Do you want to reach new markets, set up new distribution channels, piggy-back on someone else’s profile, earn endorsements and gain credibility with strategic alliances?
Every business has three types of customer.
Average business owners know who their first type of customers are. These customers are the persons or organisations that are likely to buy your product or service. Most businesses stop here.
Smart business owners also recognise their second type of customer. These are the investors and potential buyers of the business. Smart capital can accelerate growth.
Outstanding business owners know and covet the third… resellers, wholesalers, marketing partners… any person or organisation in a position to promote and sell your product or services to far more people or organisations than you can possibly reach alone.
Rather than chase individual customers, they covet relationships that will grow their customer base in the thousands. They understand the power of leverage.
So, why do most businesses never go past the first?
In this Anthill Academy session, Fiona Anson and Simone Novello share their tips for finding, signing and profiting from strategic alliances. Here are some highlights.
1. Don’t succumb to small business syndrome.
Most small businesses assume that large potential partners won’t give them the time of day.
However, according to Novello, business builders just need to recognise all the unique benefits that they can bring to the table. According to Novello, “Smaller businesses might have an extremely aligned customer base. They might have a brand that offers extremely aligned values. Maybe the larger organisation simply realises that smaller organisations can often be more nimble than they can.”
“We suggest that organisations audit their assets. You never know what might be revealed.”
2. There is no B2B or B2C.
There is only P2P. All business deals are made person to person.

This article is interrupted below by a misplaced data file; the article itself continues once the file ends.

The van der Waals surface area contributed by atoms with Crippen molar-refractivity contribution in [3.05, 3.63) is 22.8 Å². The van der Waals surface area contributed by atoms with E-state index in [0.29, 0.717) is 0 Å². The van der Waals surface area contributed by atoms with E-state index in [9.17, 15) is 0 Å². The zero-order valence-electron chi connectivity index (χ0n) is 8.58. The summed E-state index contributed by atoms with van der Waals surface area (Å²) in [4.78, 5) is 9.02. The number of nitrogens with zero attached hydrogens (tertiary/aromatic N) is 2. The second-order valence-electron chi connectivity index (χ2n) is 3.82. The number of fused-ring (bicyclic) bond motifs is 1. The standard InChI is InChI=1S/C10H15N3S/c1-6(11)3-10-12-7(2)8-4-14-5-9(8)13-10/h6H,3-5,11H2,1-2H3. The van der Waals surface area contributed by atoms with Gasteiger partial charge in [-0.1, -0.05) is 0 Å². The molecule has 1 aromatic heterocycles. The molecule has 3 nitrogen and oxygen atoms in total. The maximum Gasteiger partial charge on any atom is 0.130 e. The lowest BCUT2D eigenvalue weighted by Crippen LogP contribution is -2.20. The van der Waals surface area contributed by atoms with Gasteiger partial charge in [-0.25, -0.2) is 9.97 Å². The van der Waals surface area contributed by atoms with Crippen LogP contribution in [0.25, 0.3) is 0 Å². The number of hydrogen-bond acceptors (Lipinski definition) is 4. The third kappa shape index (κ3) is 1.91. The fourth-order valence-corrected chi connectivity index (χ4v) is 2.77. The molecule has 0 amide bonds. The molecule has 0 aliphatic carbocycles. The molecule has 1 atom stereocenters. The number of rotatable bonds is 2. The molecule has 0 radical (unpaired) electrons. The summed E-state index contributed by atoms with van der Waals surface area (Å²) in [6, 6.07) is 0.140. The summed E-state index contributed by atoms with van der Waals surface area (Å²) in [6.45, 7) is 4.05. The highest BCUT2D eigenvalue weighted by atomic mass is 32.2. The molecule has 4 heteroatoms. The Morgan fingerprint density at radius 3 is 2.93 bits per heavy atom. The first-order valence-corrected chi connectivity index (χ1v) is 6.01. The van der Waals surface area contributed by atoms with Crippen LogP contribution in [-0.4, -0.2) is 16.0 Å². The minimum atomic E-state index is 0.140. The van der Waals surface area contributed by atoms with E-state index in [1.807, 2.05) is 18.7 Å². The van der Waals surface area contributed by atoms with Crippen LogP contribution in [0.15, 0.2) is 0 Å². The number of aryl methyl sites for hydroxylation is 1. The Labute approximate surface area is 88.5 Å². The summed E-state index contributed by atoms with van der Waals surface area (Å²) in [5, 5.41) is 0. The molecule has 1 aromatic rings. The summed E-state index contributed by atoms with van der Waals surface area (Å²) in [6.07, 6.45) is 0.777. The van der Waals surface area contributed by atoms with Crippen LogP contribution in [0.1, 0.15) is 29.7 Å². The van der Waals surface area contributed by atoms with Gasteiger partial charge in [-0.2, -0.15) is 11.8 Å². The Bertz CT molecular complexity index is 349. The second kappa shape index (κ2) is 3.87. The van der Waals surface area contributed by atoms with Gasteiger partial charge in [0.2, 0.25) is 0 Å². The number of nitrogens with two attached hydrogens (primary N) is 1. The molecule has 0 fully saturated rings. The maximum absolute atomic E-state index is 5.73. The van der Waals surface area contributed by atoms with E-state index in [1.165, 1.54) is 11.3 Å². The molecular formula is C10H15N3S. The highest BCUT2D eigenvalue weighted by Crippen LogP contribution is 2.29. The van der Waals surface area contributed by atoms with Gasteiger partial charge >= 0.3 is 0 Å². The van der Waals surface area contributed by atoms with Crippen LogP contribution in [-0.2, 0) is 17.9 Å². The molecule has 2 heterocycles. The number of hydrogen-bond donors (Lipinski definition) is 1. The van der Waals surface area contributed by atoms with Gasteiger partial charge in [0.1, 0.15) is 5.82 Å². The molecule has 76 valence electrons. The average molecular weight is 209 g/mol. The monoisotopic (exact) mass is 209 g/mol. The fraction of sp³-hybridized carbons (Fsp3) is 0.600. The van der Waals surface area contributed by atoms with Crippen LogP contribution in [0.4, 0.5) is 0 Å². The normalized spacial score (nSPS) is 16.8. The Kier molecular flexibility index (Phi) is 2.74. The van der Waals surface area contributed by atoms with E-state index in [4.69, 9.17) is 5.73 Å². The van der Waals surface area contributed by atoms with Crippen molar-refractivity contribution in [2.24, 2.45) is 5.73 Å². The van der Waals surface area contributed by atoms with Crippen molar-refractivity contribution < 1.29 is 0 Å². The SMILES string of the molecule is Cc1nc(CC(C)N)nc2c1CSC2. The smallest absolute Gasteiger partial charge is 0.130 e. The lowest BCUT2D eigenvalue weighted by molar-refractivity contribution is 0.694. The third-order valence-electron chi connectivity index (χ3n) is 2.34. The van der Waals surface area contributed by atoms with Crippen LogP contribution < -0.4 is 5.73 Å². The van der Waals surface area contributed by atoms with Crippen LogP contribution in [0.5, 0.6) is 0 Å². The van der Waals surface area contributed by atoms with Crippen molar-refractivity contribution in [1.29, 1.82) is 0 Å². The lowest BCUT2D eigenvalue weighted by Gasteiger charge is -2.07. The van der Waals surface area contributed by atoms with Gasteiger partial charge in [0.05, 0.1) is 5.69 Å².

When considering a strategic alliance, Anson suggests that you should only work with people who you enjoy working with. While it’s easy to be seduced by large organisations (with large reach), sometimes these organisations do not have your best interests in mind or simply do not understand the value you offer. Perhaps they hold different values.
“It’s important to remember that, with strategic alliances, you will be working very closely with your partner. It will help if you are working toward the same goals… and actually get along as fellow human beings,” says Fiona.
“If you don’t get along, it won’t work out over the longer term.”
3. Even great businesses will fail when not alliance ready.
“Large organisations can smell neediness a mile away,” says Anson. “You are entering a relationship to benefit both organisations, not as a last ditch attempt to save your bacon or get some quick customers on your books.”
Novello highlights the importance of being partner ready.
“When Naomi Simson, founder of Redballoon, was starting out, she spent hours and hours knocking on doors throughout Sydney’s busy CBD with a red balloon in one hand a pitch deck in the other,” says Novello. “This was no way to grow a business.”
What was the turning point?
“It was Redballoon’s first big alliance, with American Express, that made all the difference.” So why did it take so long? According to Novello, who was a loyalty consultant for one of Australia’s top four banks at the time, “Simson was simply not alliance ready.”
[leftpullquote]SHOULD YOU WATCH THE COURSE?[/leftpullquote]
[quote]”I tuned in into Anthill’s “Strategic Alliance” webinar reluctantly knowing full well that most free webinars end up being shameless self promotion. I was (very happily) proven 100% incorrect. Fiona and Simone (the two sharp minds running the webinar) provided a great presentation that was easy to understand and even easier to implement. Straight off the back of the seminar I used their techniques to set up two meetings with potential strategic partners that are far larger than my own company.” Josh Golombick[/quote]